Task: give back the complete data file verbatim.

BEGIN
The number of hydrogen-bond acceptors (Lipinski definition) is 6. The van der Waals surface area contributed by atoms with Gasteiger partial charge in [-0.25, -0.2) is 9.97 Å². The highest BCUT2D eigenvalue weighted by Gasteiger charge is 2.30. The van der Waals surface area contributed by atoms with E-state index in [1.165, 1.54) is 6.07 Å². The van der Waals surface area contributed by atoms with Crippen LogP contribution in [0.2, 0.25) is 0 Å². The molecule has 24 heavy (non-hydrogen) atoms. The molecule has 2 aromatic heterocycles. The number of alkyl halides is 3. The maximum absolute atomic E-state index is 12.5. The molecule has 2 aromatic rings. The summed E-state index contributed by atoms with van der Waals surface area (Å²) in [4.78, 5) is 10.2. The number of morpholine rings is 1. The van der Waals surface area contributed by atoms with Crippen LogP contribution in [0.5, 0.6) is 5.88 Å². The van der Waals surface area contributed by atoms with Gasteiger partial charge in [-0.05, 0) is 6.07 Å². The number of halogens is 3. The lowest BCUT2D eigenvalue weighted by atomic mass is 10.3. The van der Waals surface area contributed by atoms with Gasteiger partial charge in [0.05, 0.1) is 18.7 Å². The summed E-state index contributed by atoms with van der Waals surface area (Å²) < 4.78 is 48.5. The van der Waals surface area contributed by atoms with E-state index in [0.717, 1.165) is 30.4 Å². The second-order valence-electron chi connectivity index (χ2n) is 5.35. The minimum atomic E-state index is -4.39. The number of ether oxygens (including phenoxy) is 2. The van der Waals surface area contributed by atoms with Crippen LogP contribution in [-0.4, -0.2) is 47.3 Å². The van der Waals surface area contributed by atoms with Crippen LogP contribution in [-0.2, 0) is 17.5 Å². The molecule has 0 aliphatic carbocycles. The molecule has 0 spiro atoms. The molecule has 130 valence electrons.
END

The number of hydrogen-bond acceptors (Lipinski definition) is 6. The van der Waals surface area contributed by atoms with Gasteiger partial charge in [-0.25, -0.2) is 9.97 Å². The highest BCUT2D eigenvalue weighted by Gasteiger charge is 2.30. The van der Waals surface area contributed by atoms with E-state index in [1.165, 1.54) is 6.07 Å². The van der Waals surface area contributed by atoms with Crippen LogP contribution in [0.2, 0.25) is 0 Å². The molecule has 24 heavy (non-hydrogen) atoms. The molecule has 2 aromatic heterocycles. The number of alkyl halides is 3. The maximum absolute atomic E-state index is 12.5. The molecule has 2 aromatic rings. The summed E-state index contributed by atoms with van der Waals surface area (Å²) in [4.78, 5) is 10.2. The number of morpholine rings is 1. The van der Waals surface area contributed by atoms with Crippen LogP contribution in [0.5, 0.6) is 5.88 Å². The van der Waals surface area contributed by atoms with Gasteiger partial charge in [-0.05, 0) is 6.07 Å². The number of halogens is 3. The lowest BCUT2D eigenvalue weighted by atomic mass is 10.3. The van der Waals surface area contributed by atoms with Gasteiger partial charge in [0.05, 0.1) is 18.7 Å². The summed E-state index contributed by atoms with van der Waals surface area (Å²) < 4.78 is 48.5. The van der Waals surface area contributed by atoms with E-state index in [0.717, 1.165) is 30.4 Å². The second-order valence-electron chi connectivity index (χ2n) is 5.35. The minimum atomic E-state index is -4.39. The number of ether oxygens (including phenoxy) is 2. The van der Waals surface area contributed by atoms with Crippen LogP contribution in [-0.4, -0.2) is 47.3 Å². The van der Waals surface area contributed by atoms with Crippen LogP contribution in [-0.2, 0) is 17.5 Å². The molecule has 0 aliphatic carbocycles. The molecule has 0 spiro atoms. The molecule has 130 valence electrons.